In less than two weeks the Bank of Japan will consider extending its easy monetary policy for the second meeting in a row—something it hasn’t done since 2003.
Under pressure from Japan’s newly elected Prime Minister Shinzo Abe, the BOJ is expected to expand its purchases of government bonds and double its inflation target to 2%. This move is expected to devalue the yen in an effort to boost exports and the broader Japanese economy.
Japan’s monetary policies will hurt Japan’s economy and the U.S. economy, says Peter Schiff, CEO of Euro Pacific Precious Metals.
“Japan doesn’t need more inflation,” he says. “They actually need a stronger yen, higher interest rates. They need to allow their economy to restructure…to shrink government. Instead they’re simply going to do more of what’s been failing for the past two decades.”
He tells The Daily Ticker that if inflation rises in Japan, Japanese citizens will likely unload low-yielding Japanese bonds in favor of higher yielding precious metals and other assets. That could force the BOJ to buy more Japanese government debt instead of U.S. government debt, says Schiff.
The countrys exports plunged 10.3% in September from a year ago, dimming hopes of rapid recovery in the Far East. Exports to Europe crashed 21pc. Shipments to China fell 14pc as the Diaoyu-Senkaku islands dispute led to a slump in car sales. Honda, Mazda, and Nissan all saw sales plunge near 30pc as Chinese consumers boycotted Japanese brands. Nomura said the export slump will push country into full recession.Stephen Jen from SLJ Macro Partners said the global storm is drifting eastwards into Asia, opening a “third chapter” of the crisis that will last well into 2013. “Many analysts have declared that the low in the global economic cycle is in place. We are not convinced,” he said, prediticting a rise in currency protectionism.
The head of Japan’s auto lobby urged the government and the Bank of Japan on Friday to quickly implement effective steps to counter the strong yen, after it hit a seven-month high against the dollar the previous day.
“The current foreign exchange level, which is far from the actual ability of the Japanese economy, goes much beyond the limits of what companies can do through efforts to cut costs,” Akio Toyoda, the head of Japan Automobile Manufacturers Association (JAMA), said in a statement.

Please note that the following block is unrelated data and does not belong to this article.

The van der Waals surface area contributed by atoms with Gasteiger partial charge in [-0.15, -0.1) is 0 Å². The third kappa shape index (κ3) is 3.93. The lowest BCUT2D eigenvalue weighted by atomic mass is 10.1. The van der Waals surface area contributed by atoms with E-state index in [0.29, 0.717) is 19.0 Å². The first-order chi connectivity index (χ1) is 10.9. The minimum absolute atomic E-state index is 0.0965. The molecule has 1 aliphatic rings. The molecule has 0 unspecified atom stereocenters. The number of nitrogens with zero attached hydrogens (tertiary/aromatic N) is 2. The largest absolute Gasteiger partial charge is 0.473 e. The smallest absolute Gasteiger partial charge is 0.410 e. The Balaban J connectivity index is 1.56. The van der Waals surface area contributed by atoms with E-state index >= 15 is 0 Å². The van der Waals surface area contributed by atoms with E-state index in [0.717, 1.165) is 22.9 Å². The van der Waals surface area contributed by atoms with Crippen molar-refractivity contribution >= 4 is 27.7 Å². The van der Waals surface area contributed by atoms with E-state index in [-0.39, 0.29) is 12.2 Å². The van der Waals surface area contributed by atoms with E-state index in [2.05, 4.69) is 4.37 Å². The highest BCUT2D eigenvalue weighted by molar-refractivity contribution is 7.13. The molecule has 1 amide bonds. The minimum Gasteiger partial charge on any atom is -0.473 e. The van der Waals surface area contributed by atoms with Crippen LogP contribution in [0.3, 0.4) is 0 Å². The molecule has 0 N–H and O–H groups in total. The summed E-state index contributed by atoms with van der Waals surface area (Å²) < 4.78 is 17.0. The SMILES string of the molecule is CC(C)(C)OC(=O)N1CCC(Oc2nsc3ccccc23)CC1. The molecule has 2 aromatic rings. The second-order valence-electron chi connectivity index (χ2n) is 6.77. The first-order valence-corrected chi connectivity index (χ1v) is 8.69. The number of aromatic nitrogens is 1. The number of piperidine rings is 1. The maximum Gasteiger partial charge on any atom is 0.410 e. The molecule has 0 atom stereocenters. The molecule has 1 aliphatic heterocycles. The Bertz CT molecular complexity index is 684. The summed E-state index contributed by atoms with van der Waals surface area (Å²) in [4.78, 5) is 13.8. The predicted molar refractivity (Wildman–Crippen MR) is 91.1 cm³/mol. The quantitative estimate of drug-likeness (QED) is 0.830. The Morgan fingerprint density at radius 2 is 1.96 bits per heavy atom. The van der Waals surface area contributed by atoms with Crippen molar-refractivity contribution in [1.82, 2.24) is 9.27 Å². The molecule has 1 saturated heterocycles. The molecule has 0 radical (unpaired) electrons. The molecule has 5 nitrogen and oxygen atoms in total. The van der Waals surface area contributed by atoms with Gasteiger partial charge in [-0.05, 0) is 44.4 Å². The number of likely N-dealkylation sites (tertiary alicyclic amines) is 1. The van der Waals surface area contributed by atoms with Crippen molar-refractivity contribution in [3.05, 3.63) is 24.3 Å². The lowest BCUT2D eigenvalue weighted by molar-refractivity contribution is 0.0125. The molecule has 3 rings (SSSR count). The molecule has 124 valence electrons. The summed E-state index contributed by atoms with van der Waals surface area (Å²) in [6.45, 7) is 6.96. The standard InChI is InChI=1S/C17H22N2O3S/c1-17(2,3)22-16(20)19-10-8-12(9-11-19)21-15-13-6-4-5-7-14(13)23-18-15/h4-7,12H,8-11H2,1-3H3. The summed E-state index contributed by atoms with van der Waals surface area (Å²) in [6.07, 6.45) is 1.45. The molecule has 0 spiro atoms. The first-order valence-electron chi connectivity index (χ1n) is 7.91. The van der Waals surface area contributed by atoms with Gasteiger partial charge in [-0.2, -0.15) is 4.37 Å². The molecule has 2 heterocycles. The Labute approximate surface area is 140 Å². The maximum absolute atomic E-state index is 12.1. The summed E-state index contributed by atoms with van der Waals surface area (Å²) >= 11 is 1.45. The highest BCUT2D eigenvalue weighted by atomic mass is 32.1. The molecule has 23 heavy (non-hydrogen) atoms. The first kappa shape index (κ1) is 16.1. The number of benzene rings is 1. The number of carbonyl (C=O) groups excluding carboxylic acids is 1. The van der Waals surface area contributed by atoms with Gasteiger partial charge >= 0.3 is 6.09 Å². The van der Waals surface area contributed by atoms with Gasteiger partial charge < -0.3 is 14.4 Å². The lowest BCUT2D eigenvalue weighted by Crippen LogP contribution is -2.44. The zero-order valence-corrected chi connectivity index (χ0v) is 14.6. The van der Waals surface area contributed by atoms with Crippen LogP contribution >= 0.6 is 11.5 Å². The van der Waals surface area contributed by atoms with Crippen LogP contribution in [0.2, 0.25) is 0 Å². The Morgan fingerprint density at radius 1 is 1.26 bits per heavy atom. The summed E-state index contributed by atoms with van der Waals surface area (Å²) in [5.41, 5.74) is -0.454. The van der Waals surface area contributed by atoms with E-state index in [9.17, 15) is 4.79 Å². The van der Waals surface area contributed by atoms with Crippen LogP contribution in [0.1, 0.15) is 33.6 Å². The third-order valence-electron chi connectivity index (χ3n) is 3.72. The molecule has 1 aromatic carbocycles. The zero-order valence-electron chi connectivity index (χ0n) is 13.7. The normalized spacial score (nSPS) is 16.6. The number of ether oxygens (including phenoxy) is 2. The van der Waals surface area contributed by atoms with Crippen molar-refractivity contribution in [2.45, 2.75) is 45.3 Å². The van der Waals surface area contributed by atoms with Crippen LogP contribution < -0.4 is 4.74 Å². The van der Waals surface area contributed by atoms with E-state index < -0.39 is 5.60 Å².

“Japan’s manufacturing is facing a great crisis again, and if things remain this way it could have a further impact on employment,” said Toyoda, who is president of Toyota Motor Corp.
Toyota roared back to a hefty profit in the first quarter and said on Friday that it intended to build a record-breaking 9.76 million cars this year, leading a recovery by Japanese automakers after a year of natural disasters and a punishingly strong currency.
Though the strong yen continues to weigh on the bottom lines of Japanese exporters, many other things are going right for Japanese automakers. Supply chains that were severed are now up and running, and manufacturers like Toyota and Honda, racing to meet pent-up demand, are fast regaining lost ground in profitable markets like the United States. Japanese government incentives on fuel-efficient cars have revived markets at home.
The strong yen is forcing Toyota Motor and Nissan Motor to consider changes in production plans and alliance strategies, the top executives of both Japanese automakers said Thursday.
The yen, which hit a record high against the dollar in late October, has undercut profits for Toyota and Nissan, which both build vehicles in Japan for overseas markets.